Keeping tabs on your work wellbeing still has a way to go

While fitness trackers is a booming market, corporate programmes need more finesse

In the challenging quest for work/life balance, every step counts. Richard Drew / AP
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More than 100 million wearable fitness-tracking devices were shipped worldwide last year - and wearables are going way beyond steps and sleep today, to measure heart rates, stress levels and even posture - yet corporate programmes tend to stick to measuring employees’ steps.

Trackers are becoming big business. The seed fund Rock Health estimates that 102 million wearable devices were shipped worldwide last year.

The technology analysts Juniper Research predicts that at least 13 million devices will be integrated into wellness programmes by 2018, while Gartner suggests that 70 per cent of multinational corporations will sponsor the use of fitness-tracking devices this year.

But it would seem the experimentation, beyond standard trackers such as the Fitbit, Garmin and Samsung Gear, is left to the consumer market, while businesses rely on measuring steps taken to encourage a more active lifestyle.

Data has to be “really credible” before an employer can be assured it will work for their staff, says Jaya Maru, the co-founder of the corporate wellness and rewards platform Rewardz, formerly known as Flabuless. Because of that, it is left to the consumer market to validate new devices and measurements, she says.

It is “early days” for the corporate wellbeing tracker market, she adds, and “employers have to be very careful”.

“It is incomplete to measure wellbeing without elements like sleep, stress and nutrition; however, at an enterprise level, the technology is still not there to make this ... tracking at a reasonably fair level, where you are confident it will not create a backlash among employees,” Ms Maru adds.

“The closest we have seen is assigning a consolidated, more holistic wellbeing score, based on a combination of movement tracked, sleep logs, nutritional information and stress-related questionnaires. Communicating particular data points like stress or posture could be very debatable.”

Zara Martirosyan, the Dubai-based founder and chief executive of the inKin social fitness platform, says that simple corporate wellness challenges “do work”. Based on data from more than 100 programmes run on inKin, the average increase in daily steps has soared by 30 per cent, she says, and the number of employees hitting the recommended 10,000 daily steps target has jumped from 12 per cent to 41 per cent.


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InKin planns to add mood logging to the 20 metrics such as blood pressure, sugar intake and weight that can be tracked via staff’s fitness devices and aggregated on the platform, she says.

One client, an international energy company, specifically asked for staff’s sleep patterns to be monitored after an incident where a sleep-deprived employee fell asleep at the wheel and died in a car accident. Ms Maru says Rewardz also sees “a lot of interest” from clients to measure sleep.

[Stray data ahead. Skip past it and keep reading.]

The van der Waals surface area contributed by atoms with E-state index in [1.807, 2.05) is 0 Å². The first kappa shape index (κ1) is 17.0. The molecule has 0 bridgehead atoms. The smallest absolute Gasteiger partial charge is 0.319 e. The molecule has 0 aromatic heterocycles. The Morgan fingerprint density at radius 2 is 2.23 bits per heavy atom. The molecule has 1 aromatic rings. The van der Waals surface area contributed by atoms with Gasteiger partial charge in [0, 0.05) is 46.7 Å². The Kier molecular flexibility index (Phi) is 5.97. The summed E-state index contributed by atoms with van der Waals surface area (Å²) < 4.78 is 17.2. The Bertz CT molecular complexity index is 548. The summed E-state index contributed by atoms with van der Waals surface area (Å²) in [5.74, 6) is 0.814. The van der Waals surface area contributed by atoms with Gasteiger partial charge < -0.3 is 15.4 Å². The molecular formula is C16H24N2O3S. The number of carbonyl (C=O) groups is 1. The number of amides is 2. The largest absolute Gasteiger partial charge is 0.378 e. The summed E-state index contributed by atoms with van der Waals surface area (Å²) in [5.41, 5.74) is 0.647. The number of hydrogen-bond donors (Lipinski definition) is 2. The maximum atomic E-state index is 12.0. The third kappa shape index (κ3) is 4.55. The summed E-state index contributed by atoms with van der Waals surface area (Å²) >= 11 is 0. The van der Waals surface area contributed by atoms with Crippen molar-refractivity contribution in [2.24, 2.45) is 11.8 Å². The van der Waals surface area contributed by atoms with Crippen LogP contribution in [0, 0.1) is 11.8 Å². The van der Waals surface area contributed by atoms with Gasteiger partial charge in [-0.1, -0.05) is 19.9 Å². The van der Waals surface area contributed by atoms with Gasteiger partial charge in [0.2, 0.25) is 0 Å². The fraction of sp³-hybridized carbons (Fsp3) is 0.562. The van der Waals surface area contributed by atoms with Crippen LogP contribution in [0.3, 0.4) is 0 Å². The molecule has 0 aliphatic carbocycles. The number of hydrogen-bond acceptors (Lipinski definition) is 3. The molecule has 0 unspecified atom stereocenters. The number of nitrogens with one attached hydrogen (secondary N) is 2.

But she says any tracking needs to be automatic. “If you have to log, people will do it for a week or two then lose interest. This is why it is impossible to track how healthily employees are eating - tracking nutrition is still manual. Even the best apps are populated with 10,000 different kinds of food and calculate portion sizes and calories. They are not at the level where you can scan food and it will tell you how many calories it has.”

The management consultancy PwC ran a survey of UK workers in 2014 and reported that 65 per cent did want their employer to use technology to take an active role in their health and wellbeing. Half claimed they would wear a smartwatch in the workplace to help their wellbeing - but almost four out of 10 said they did not trust their employer not to use the data against them in some way.

“The big question to address is how to deal with data privacy,” says Ms Maru. “It has to be aggregate, not individual, data. One person said it was against their personal values, that their movements should not be tracked by their organisation.”

Some of the newest tracking gadgets on the market include:

For posture: Upright and Lumo Lift posture trainer devices. The Lumo Lift (Dh295) is worn close to the collarbone, using magnets, while the Upright (Go Dh394) is stuck o nto your back. Both brands vibrate when you slouch and track posture and activity.

For breathing: Clip-on pebble Spire Stone (Dh477) measures your calm or focus to help you be more mindful. When your breathing indicates tension, a gentle notification reminds you to stop and take a deep breath.

For calories: Most health apps offer manual logging of calories but one company has had a bash at automatically measuring calorie intake. The HealBe GoBe (Dh1,007) claims to analyse the body's glucose concentrations by measuring the fluid volumes of your cells.

For stress and mood: The Airo HRV tracker (Dh735) claims to track your nervous system live and to gently vibrates on your wrist when you are stressed, while the Moodmetric ring (Dh807) measures galvanic skin response or electrodermal activity (the amount of sweat on the skin) to track the wearer's emotional state. Vinaya's Zenta was planned to measure heart rate, perspiration, respiration and temperature to indicate stress levels. It has been discontinued for the consumer market but was pitched to the Dubai Health Authority, according to the business' then head of product. Samsung's S Help app measures variations in the time between each heartbeat when you touch your finger to the phone's sensor and compares it to healthy levels within your age group to give a "rough measurement" of your stress level.

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